Quality service delivery in cardiac rehabilitation: cross-cultural challenges in an Australian setting
Source: Quality in Primary Care, Volume 19, Number 4, August 2011 , pp. 215-221(7)
Publisher: Radcliffe Publishing Ltd.
Abstract:Background: Cardiac rehabilitation is an evidencebased health service model for providing secondary prevention strategies following an acute cardiac event. In spite of the benefits of cardiac rehabilitation, there are striking cultural and ethnic disparities with regard to access to and usage of these programmes.
Objective: To investigate the challenges in providing cardiac rehabilitation to culturally diverse populations in Australia to inform culturally competent care.
Method: This was a qualitative study using interviews with 25 health professionals from diverse professional and language backgrounds working in cardiac rehabilitation and participant observation of educational and counselling sessions in four cardiac rehabilitation programmes in metropolitan Sydney, Australia.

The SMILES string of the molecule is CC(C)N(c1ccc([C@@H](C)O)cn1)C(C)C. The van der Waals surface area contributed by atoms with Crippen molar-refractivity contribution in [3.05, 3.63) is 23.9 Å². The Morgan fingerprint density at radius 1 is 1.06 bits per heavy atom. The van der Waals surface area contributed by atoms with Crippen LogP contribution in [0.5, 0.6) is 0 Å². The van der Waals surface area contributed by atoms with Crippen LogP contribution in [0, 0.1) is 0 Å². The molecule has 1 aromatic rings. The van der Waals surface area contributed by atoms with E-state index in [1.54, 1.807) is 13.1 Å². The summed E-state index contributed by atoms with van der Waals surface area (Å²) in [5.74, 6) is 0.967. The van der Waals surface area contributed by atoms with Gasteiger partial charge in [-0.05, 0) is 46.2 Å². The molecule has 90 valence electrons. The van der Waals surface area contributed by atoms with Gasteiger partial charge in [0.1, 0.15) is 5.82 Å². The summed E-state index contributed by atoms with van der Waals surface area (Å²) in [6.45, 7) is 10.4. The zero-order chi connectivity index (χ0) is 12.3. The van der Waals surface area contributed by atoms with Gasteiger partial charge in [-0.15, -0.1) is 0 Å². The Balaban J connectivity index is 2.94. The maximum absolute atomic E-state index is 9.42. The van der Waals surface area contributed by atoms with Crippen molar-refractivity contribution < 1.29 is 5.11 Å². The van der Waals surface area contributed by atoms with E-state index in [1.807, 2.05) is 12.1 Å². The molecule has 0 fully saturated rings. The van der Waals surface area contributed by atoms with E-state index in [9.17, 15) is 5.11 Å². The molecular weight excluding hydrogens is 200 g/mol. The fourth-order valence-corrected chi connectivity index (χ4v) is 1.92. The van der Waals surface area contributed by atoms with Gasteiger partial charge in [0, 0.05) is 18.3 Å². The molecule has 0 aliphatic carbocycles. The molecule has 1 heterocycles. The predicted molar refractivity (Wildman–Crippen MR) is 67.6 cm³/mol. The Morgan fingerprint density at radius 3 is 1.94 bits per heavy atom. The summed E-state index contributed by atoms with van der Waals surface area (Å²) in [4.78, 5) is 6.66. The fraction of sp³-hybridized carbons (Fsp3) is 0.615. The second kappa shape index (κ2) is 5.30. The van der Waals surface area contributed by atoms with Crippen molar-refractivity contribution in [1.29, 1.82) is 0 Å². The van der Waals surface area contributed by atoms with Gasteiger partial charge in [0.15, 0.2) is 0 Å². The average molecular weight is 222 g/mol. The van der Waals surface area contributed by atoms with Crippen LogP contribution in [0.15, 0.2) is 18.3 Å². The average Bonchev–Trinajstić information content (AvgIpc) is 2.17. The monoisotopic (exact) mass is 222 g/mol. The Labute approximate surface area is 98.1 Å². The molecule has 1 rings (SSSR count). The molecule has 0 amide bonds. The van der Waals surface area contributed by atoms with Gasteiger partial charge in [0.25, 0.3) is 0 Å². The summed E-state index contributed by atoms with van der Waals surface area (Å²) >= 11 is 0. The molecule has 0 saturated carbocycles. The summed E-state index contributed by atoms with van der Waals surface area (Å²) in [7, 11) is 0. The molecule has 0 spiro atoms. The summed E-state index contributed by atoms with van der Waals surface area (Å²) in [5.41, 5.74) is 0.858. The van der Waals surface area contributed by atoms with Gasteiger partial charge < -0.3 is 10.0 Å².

Results: Providing cardiac rehabilitation to patients from culturally and linguistically diverse backgrounds presented greater challenges than did provision to the mainstream population. These challenges resulted from the interaction of multiple and complex factors such as patients, providers, structural and organisational characteristics within the treatment setting. Communication issues, reconciling health messages with culturally specific issues such as diet, social and family structure and implementation of self-management strategies are significant challenges.
Conclusion: Strategies are needed to overcome cross-cultural challenges and ensure effective and equitable cardiac rehabilitation service delivery.
Document Type: Research Article
Affiliations: 1: Adjunct Research Officer, Faculty of Health Sciences, Curtin University, Australia; Health Management and Economic Research Center, Isfahan University of Medical Sciences, Iran 2: Professor of Cardiovascular and Chronic Care, Professor of Cardiovascular Nursing Research, St Vincents and Mater Health, Curtin Health Innovation Research Institute, University of Technology Sydney, Curtin University, Chippendale, NSW, Australia
Publication date: August 2011